What Does Affirmation Mean?
How does independence relate to affirmation? The reason for this question? Independence was the original message of this blog because independence is one of 15 elements of EQ. The reason for the change: I assumed dependence was the opposite of independence. I’m not too sure now. Consequently, the new direction.
So my point. Dependence is not the opposite of independence. Think about it for a moment. When do you feel most comfortable acting independently? It is when you don’t need input or affirmation from someone else. Entire management structures are built to reduce poor decision making thus allowing subordinates to make decisions without input. The employee may think they are acting independently but in fact all they are doing is operating within previously established guidelines. Independence is an illusion in this case.
What Is Independence?
“Independence is the ability to stand on your own two feet (which is why it’s tied to assertiveness), and to acknowledge that the buck stops with you.” 1 One of my favorite American Presidents is Theodore Roosevelt. Affectionately known as Teddy, this Roosevelt was a frontiersman seeking adventure in the field; and, in affecting change in the political landscape. Teddy had a plaque on his desk that read,
The Buck Stops Here
This is the essence of independence. Roosevelt knew someone needed to make a decision and he was comfortable making them. He was close enough to the common man that he thought he could make choices that were best for them. Theodore was strongly opinionated, well read, physically fit and as active in driving change as any president since. He acted independently because he thought he knew best. This is one point. He also had advisors. Acting independently doesn’t mean acting without advice. The independent person gets advice but ultimately makes a choice and lives with the consequences. If it turns out to be a bad choice they take responsibility for it. By the way, good leaders take all responsibility and lavish any success on all their team mates.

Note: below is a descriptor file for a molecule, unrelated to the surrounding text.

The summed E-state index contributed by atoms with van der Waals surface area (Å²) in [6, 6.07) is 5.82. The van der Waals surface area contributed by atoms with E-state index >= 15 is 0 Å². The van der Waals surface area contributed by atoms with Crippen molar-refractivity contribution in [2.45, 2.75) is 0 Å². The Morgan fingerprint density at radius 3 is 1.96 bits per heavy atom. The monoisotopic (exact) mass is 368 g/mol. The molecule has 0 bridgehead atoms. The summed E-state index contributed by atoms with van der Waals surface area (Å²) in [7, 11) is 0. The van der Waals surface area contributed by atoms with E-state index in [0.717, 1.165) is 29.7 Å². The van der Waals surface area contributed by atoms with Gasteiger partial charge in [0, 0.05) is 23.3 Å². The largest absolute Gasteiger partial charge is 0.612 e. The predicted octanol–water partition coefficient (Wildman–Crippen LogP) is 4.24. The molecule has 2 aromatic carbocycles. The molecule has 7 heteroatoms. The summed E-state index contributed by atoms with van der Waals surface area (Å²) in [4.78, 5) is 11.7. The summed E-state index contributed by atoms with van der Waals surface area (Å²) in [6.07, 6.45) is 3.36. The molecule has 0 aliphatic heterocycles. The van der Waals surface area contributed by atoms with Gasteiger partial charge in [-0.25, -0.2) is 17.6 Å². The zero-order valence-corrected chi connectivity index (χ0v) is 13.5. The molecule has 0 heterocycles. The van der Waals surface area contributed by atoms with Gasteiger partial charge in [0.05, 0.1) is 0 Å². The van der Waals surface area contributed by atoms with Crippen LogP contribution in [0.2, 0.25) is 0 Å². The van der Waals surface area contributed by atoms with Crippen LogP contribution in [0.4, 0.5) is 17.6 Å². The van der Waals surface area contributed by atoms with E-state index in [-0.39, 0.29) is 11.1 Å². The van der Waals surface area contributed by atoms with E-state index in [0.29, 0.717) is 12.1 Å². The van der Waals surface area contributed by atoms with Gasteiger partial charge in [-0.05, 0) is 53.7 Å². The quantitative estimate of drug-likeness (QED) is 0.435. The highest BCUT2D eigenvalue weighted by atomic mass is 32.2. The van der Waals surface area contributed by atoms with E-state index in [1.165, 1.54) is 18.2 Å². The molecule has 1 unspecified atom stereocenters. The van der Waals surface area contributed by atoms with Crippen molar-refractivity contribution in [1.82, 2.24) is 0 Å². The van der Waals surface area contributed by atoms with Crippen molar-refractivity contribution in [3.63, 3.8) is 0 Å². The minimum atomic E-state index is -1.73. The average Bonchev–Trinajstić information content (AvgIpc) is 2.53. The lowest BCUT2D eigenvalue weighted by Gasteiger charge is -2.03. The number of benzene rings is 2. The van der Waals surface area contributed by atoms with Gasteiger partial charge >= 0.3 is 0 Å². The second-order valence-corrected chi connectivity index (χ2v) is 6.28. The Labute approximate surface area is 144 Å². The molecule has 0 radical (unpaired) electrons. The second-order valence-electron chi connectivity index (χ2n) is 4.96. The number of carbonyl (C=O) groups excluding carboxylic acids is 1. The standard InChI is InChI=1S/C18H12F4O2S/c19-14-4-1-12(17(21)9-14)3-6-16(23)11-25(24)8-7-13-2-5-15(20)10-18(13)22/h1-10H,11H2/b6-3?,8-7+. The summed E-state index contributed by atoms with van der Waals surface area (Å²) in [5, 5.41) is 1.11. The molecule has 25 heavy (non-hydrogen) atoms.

Teddy was also tough minded and tough physically. He was actually shot in the chest on the way to deliver an address to the Bull Moose Party. The written speech actually may have saved his life because the bullet passed through mass of paper before entering his chest. Teddy was a man’s man. He called the wound a trivial matter. When his handlers tried to take him to the hospital he said, “You get me to that speech.” He actually coughed into his hand and determined the bullet had not passed into his lungs! On this night the bullet stopped in Teddy’s chest close to his fourth rib.
Roosevelt didn’t need someone else to affirm his choices.
What Is Affirmation?
Affirmation is emotional support or encouragement. As a leader it is good to have wise counsel. Affirmation is quite another story. While it is good to be affirmed, affirmation is not what the independent leader seeks when in the midst of a difficult decision. S/he seeks counsel or advice. However, as a leader, affirming team members should be highly encouraged. One of the things strong leaders do is support and encourage their subordinates.
What Is A Positive Affirmation?
A positive affirmation is an idea expressed out loud and/or written down as a statement of fact even though this truth has not yet emerged. It is the notion that belief that something has already occurred before it has actually manifested. Stephen Covey said,
“Sow a thought, reap an action; sow an action, reap a habit; sow a habit, reap a character; sow a character, reap a destiny.”
The notion of positive affirmations is consistent with one of the principles in my coaching practice, which states:
We change our results by using transformative language and listening to a different voice
This action involves the ability to trust that we can actually create our own change for the future of our lives. Think about it for a moment. If you want to change you need a vision of the future. Consequently, this new vision requires that you change your actions.
- The EQ Edge, page 97